I am sorry for the extreme delay in posting! I started writing the below text several weeks ago, but then things got very hectic. I just got back from a Thanksgiving trip to Israel and I will try and post highlights from that trip in a more timely manner. I hope everyone had a relaxing holiday!
Now, back to the end of Panama. By my fifth day, I had already visited every site I wanted to see, so I decided to go to the spa at Le Meridien Hotel for an express facial. I enjoyed using the spa’s facilities more than the treatment itself.
In the afternoon I was planning on meeting up with a fellow traveler from TravBuddy.com, which is a website that helps you, “[m]eet travelers and locals who are going to the same place at the same time as you.” I signed up on a whim and paid the one time $9.99 registration fee before my trip, but I was disappointed when I saw that only two members were going to be in Panama City at the same time as me. One of the two members messaged me and asked if I wanted to go sightseeing or meet for coffee. I had already seen all of the major attractions, but I was curious to visit the Coca Cola Cafe and I had read that it borders a sketchy neighborhood, so it seemed like the perfect activity to do with a partner. The funny thing is that I actually recognized my travel buddy, Isreal, on the street about an hour before we were supposed to meet, but this was less serendipitous than it sounds, since most of the city’s hotels are in one area (El Congrejo). We walked on the Cinta Costera walkway to get to the cafe. Along the way we passed the entrance of Chinatown, but I read it was a little dicey, so we did not enter.
We then passed through the historic district of Casco Viejo to reach the Coca Cola Cafe, which is located on the border of Casco Viejo and the rougher neighborhood of Santa Ana. The Coca Cola is oldest cafe in Panama City (c. 1875) and is known for its hearty fare and local clientele. The Coca Cola is also historically significant, since it was frequented by Che Guevara and was supposedly the first place in Panama to serve the eponymous beverage.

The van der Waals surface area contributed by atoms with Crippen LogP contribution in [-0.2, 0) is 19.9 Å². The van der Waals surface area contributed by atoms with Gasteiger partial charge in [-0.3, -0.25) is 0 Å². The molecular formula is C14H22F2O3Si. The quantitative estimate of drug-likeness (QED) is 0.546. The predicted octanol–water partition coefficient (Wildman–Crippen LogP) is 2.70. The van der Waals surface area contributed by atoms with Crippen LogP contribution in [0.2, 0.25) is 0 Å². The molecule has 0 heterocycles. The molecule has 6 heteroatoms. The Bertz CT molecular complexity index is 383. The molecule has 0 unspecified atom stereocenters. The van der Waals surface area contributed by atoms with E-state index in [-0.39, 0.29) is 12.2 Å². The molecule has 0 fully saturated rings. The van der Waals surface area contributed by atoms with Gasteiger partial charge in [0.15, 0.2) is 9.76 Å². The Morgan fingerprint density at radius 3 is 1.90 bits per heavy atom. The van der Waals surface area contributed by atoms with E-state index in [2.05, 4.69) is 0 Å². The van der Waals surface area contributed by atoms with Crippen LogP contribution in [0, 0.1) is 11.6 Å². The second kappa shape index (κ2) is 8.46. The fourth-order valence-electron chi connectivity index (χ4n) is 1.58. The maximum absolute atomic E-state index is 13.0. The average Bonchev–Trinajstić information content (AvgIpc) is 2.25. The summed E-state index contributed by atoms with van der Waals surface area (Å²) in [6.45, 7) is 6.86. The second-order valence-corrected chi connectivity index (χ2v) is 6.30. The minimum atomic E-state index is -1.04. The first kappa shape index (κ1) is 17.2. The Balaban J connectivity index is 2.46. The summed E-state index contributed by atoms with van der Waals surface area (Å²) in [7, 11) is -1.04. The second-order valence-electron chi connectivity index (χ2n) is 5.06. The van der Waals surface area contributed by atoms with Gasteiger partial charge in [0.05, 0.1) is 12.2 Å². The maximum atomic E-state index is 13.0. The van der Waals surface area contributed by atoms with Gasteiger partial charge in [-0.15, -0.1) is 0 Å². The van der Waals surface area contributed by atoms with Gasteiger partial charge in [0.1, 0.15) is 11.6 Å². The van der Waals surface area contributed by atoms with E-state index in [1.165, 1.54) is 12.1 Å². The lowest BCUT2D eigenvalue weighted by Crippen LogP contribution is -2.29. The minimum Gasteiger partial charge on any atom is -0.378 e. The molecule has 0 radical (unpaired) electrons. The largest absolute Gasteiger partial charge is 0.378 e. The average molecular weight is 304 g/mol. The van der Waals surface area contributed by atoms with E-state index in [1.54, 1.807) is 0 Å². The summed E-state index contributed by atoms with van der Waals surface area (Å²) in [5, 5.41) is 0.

I ordered chicken milanesa and pineapple juice. The prices were very reasonable and the chicken itself was good, but the sides (salad and lentils) were nothing special. Several other diners seemed more drunk than is optimal for lunchtime.
Before leaving we ordered the famous coffee, which was excellent!
After lunch we walked back to Casco Viejo and passed some interesting 1930’s/1940’s architecture in the more run-down area bordering the cafe.
Back in Casco Viejo, we visited the Iglesia San Jose, which is known for its gorgeous gold alter.
We took a taxi back to El Congrejo and rested before meeting up for drinks. I had read about the sushi and martini bar at the Radisson DeCapolis Hotel, which was supposed to be the hipest places in Panama City. However, when we arrived around 8PM, it was almost completely empty. We thought maybe we were too early, so we visited the Multiplaza Mall across the street and then the Hard Rock Cafe and Casino next door. The stores at Multiplaza were similar to Albrook and not particularly interesting. The Hard Rock had a ton of famous musician’s memorabilia, which was fun to view.
We went back to the bar at the Radisson and it was still pretty empty, but we decided to stay and order drinks. I asked the waiter why it was empty and he said it’s more popular on Fridays. I don’t know if that is the case or if it just peaked in coolness.
After drinks I suggested we go to Cafeteria Manolo’s because I liked the people watching and wanted to have a traditional Panamanian dish for my last dinner in P.C. I ordered Sancocho, which is Panamanian chicken soup. It was more flavorful than American chicken soup, but it was a bit too salty.
Post-dinner we walked across the street to the Veneto Casino because I wanted to try gambling for the first time. I bet a dollar in a slot machine and after repeatedly pressing the very confusing, though all English buttons, I won $3. I decided to call it quits while I was ahead. We also left the casino quickly because it was pretty depressing. The Via Veneto Hotel strip is known for prostitution (which is legal in Panama) and there were dozens of prostitutes walking around the casino floor. The scene was very sad and it was already rather late, so we headed back to our respective hotels on the other side of El Congrejo.